Our Floodplain

Sea Isle City's floodplains play important roles in maintaining our costal and riverine ecosystems. How do they work?

What is a floodplain?

Often we think of floodplains as a nuisance to development, since they can complicate our building processes. However, our floodplain is also an incredibly valuable resource for our community.

Floodplain Scene

But what is a floodplain? Great question! Floodplains are areas adjacent to bodies of water that flood during periods where water levels rise (like during/after storms, during high tides, etc…). As a result, they are highly dynamic and constantly changing ecosystems that have a variety of social and ecological functions such as:

  • Recreation. The wetlands, beaches, and riparian areas that surround us are important community amenities. Birdwatches, hikers, beach-goers alike regularly enjoy the recreational opportunities that our floodplain provides.

  • Agriculture and fishing. Because floodplains are highly dynamic, they play a crucial factor in replenishing nutrients in our soils. In many parts of the country, the fertile soils found in floodplains create ideal conditions for farming. Coastal floodplains play an important role in maintaining the health of our fisheries.

  • Wildlife Habitat. Waterfowl, fish, and other coastal/riverine critters populate our floodplains, where they breed, feed, and interact.

  • Water Quality Maintenance and Groundwater Recharge. Floodplains act as a filtration system for water entering into our watersheds. They also have the capacity to store water when there’s too much of it and distribute it to our aquifers.

  • Warning. Because floodplains are sensitive indicators of change. They are immensely valuable in alerting us to changes in our natural environment.

Protecting our floodplain

While floodplains are immensely important, they’re also delicate. They work as part of larger systems that are inclusive of surface water and watersheds across large areas. If a single part of this system is disrupted, it can have wide-ranging implications for other areas. Stormwater pollution is one of the main floodplain disruptors we face in the City. As storm water travels across lawns, parking lots, gardens, roofs, and roadways, it picks up trash and other less visible pollutants. This polluted runoff flows directly into storm drains, rivers, lakes, streams, and the ocean. Once it reaches the water, it can contaminate drinking water supplies, hurt wildlife, and force the closing of beaches due to health threats. As residents of Sea Isle City, it is our responsibility to develop responsibly and treat our floodplains and stormwater systems with care and to minimize pollution to our waterways. You can do your part in protecting our natural floodplains by keeping in mind the following:

  • Don’t block culverts/tidegates.

  • Do not disturb the sand dunes. With the erection of sand fences and dune grass planting, our dune system is helping to prevent flooding

  • Don’t dump waste in or near waterways or storm drains. This includes inorganic waste, like cigarette butts, but also landscaping debris. Even grass clippings and branches can accumulate and plug drainage channels. City ordinances prohibit homeowners and landscape contractors from sweeping or blowing leaves, grass clippings, and soil into the roadways and storm drains. A clogged storm sewer or channel cannot properly carry water and when it rains the water has to go somewhere. Every piece of trash contributes to flooding.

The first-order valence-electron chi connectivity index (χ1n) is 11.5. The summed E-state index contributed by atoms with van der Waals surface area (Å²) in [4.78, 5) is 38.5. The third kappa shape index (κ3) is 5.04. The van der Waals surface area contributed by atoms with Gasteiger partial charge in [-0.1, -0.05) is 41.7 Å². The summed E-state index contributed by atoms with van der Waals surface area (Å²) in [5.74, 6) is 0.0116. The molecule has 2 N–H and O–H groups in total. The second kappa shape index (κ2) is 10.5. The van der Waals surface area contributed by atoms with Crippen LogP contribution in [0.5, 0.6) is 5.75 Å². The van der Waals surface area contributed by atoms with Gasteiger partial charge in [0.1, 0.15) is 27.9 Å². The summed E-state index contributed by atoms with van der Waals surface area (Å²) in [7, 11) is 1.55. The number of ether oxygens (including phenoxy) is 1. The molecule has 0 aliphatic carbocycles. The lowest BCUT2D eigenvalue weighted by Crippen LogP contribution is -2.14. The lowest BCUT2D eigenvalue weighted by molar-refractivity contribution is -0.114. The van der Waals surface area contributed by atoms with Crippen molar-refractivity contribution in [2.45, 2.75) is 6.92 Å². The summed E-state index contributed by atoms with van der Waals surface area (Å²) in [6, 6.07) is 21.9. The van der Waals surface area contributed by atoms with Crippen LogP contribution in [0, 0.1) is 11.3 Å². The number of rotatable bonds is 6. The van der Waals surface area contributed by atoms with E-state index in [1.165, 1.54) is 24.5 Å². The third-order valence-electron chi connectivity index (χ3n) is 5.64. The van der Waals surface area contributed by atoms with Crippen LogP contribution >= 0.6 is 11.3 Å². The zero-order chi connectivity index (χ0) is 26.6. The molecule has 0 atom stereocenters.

• Landscape appropriately. If you’re located near a waterway, consider using alternatives to pesticides and fertilizers.

  • Pick up after your pet and properly dispose of waste. Animal waste contains bacteria and viruses that can contaminate shellfish and lead to potentially harmful algae blooms.

  • Do not feed ducks and geese. Feeding waterfowl causes them to concentrate in small areas, resulting in concentrated animal waste.

  • Let us know if you witness any illegal activities. It’s difficult to monitor our entire floodplain all the time. If you see the dumping of debris in ditches, streams, the bay or ocean, contact Public Works Department at (609) 263-6000 or the Police Department at 609-263-4311.

  • Develop responsibly. Our ordinances and regulations serve as protection mechanisms for our natural floodplains. By following our permitting process and abiding by our codes, you’re developing responsibly! Always check with the Construction Office before you build on, alter, regrade or place fill on your property. A permit may be needed to ensure that your project does not cause flooding problems for other properties. If you are reconstructing, rehabilitating, building an addition or doing other improvements that cumulatively equal more than 50% of the building's fair market value, this is considered a Substantial Improvement/Repair. The building must now meet the same construction and flood prevention requirements as a new building. Contact us to make sure that your construction is compliant.

Have questions?

If you would like to learn more about topics like flood insurance, local flood hazards, or historic floods, we’re here to help. Reach out to speak with your local floodplain expert.

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